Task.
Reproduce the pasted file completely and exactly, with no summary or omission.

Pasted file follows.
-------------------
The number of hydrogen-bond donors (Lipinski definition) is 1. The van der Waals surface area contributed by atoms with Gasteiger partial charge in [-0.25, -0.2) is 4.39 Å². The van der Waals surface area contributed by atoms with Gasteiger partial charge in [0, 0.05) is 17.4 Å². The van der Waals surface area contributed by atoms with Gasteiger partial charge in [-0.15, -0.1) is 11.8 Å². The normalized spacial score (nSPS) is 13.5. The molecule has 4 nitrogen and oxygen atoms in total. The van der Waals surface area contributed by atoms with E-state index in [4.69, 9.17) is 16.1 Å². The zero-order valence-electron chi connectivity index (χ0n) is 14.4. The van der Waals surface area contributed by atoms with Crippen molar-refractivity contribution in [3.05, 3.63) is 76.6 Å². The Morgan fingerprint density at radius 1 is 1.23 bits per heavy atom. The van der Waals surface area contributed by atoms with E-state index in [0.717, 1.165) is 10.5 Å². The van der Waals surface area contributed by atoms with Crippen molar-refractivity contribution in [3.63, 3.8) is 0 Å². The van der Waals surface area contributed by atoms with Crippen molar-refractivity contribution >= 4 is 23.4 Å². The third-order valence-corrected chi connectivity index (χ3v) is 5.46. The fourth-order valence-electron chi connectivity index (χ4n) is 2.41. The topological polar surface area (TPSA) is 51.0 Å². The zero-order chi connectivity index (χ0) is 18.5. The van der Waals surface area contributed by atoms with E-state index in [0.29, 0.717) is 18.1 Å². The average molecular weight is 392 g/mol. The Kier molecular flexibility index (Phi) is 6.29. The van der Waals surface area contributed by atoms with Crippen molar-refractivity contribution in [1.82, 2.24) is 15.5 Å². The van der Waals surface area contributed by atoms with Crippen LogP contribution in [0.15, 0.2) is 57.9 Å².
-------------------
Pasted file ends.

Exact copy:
The number of hydrogen-bond donors (Lipinski definition) is 1. The van der Waals surface area contributed by atoms with Gasteiger partial charge in [-0.25, -0.2) is 4.39 Å². The van der Waals surface area contributed by atoms with Gasteiger partial charge in [0, 0.05) is 17.4 Å². The van der Waals surface area contributed by atoms with Gasteiger partial charge in [-0.15, -0.1) is 11.8 Å². The normalized spacial score (nSPS) is 13.5. The molecule has 4 nitrogen and oxygen atoms in total. The van der Waals surface area contributed by atoms with E-state index in [4.69, 9.17) is 16.1 Å². The zero-order valence-electron chi connectivity index (χ0n) is 14.4. The van der Waals surface area contributed by atoms with Crippen molar-refractivity contribution in [3.05, 3.63) is 76.6 Å². The Morgan fingerprint density at radius 1 is 1.23 bits per heavy atom. The van der Waals surface area contributed by atoms with E-state index in [0.717, 1.165) is 10.5 Å². The van der Waals surface area contributed by atoms with Crippen molar-refractivity contribution in [3.63, 3.8) is 0 Å². The van der Waals surface area contributed by atoms with Crippen molar-refractivity contribution >= 4 is 23.4 Å². The third-order valence-corrected chi connectivity index (χ3v) is 5.46. The fourth-order valence-electron chi connectivity index (χ4n) is 2.41. The topological polar surface area (TPSA) is 51.0 Å². The zero-order chi connectivity index (χ0) is 18.5. The van der Waals surface area contributed by atoms with E-state index in [0.29, 0.717) is 18.1 Å². The average molecular weight is 392 g/mol. The Kier molecular flexibility index (Phi) is 6.29. The van der Waals surface area contributed by atoms with Crippen molar-refractivity contribution in [1.82, 2.24) is 15.5 Å². The van der Waals surface area contributed by atoms with Crippen LogP contribution in [0.15, 0.2) is 57.9 Å².